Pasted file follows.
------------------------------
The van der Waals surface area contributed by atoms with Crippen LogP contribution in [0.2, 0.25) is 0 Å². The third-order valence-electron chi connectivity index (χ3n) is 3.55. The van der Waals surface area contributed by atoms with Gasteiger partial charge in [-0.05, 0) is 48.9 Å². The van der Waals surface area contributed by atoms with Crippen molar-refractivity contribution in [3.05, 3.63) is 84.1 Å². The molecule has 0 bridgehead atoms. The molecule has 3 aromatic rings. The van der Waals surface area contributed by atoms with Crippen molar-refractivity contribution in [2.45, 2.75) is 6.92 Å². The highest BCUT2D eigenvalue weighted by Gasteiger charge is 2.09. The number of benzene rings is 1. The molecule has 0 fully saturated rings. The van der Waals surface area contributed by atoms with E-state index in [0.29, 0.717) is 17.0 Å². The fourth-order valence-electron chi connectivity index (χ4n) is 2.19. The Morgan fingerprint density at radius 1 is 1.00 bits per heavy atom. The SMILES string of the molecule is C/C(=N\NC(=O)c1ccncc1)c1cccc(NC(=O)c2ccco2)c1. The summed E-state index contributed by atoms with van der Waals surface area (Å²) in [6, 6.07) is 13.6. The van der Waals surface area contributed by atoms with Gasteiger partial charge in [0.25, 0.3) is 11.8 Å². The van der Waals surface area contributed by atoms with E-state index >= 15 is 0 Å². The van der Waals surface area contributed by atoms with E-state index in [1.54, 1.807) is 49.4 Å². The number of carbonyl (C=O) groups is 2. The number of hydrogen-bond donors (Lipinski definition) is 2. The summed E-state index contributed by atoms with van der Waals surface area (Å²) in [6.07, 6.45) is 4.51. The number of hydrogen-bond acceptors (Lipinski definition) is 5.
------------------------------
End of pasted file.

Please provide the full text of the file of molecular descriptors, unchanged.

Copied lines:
The van der Waals surface area contributed by atoms with Crippen LogP contribution in [0.2, 0.25) is 0 Å². The third-order valence-electron chi connectivity index (χ3n) is 3.55. The van der Waals surface area contributed by atoms with Gasteiger partial charge in [-0.05, 0) is 48.9 Å². The van der Waals surface area contributed by atoms with Crippen molar-refractivity contribution in [3.05, 3.63) is 84.1 Å². The molecule has 0 bridgehead atoms. The molecule has 3 aromatic rings. The van der Waals surface area contributed by atoms with Crippen molar-refractivity contribution in [2.45, 2.75) is 6.92 Å². The highest BCUT2D eigenvalue weighted by Gasteiger charge is 2.09. The number of benzene rings is 1. The molecule has 0 fully saturated rings. The van der Waals surface area contributed by atoms with E-state index in [0.29, 0.717) is 17.0 Å². The fourth-order valence-electron chi connectivity index (χ4n) is 2.19. The Morgan fingerprint density at radius 1 is 1.00 bits per heavy atom. The SMILES string of the molecule is C/C(=N\NC(=O)c1ccncc1)c1cccc(NC(=O)c2ccco2)c1. The summed E-state index contributed by atoms with van der Waals surface area (Å²) in [6, 6.07) is 13.6. The van der Waals surface area contributed by atoms with Gasteiger partial charge in [0.25, 0.3) is 11.8 Å². The van der Waals surface area contributed by atoms with E-state index >= 15 is 0 Å². The van der Waals surface area contributed by atoms with E-state index in [1.54, 1.807) is 49.4 Å². The number of carbonyl (C=O) groups is 2. The number of hydrogen-bond donors (Lipinski definition) is 2. The summed E-state index contributed by atoms with van der Waals surface area (Å²) in [6.07, 6.45) is 4.51. The number of hydrogen-bond acceptors (Lipinski definition) is 5.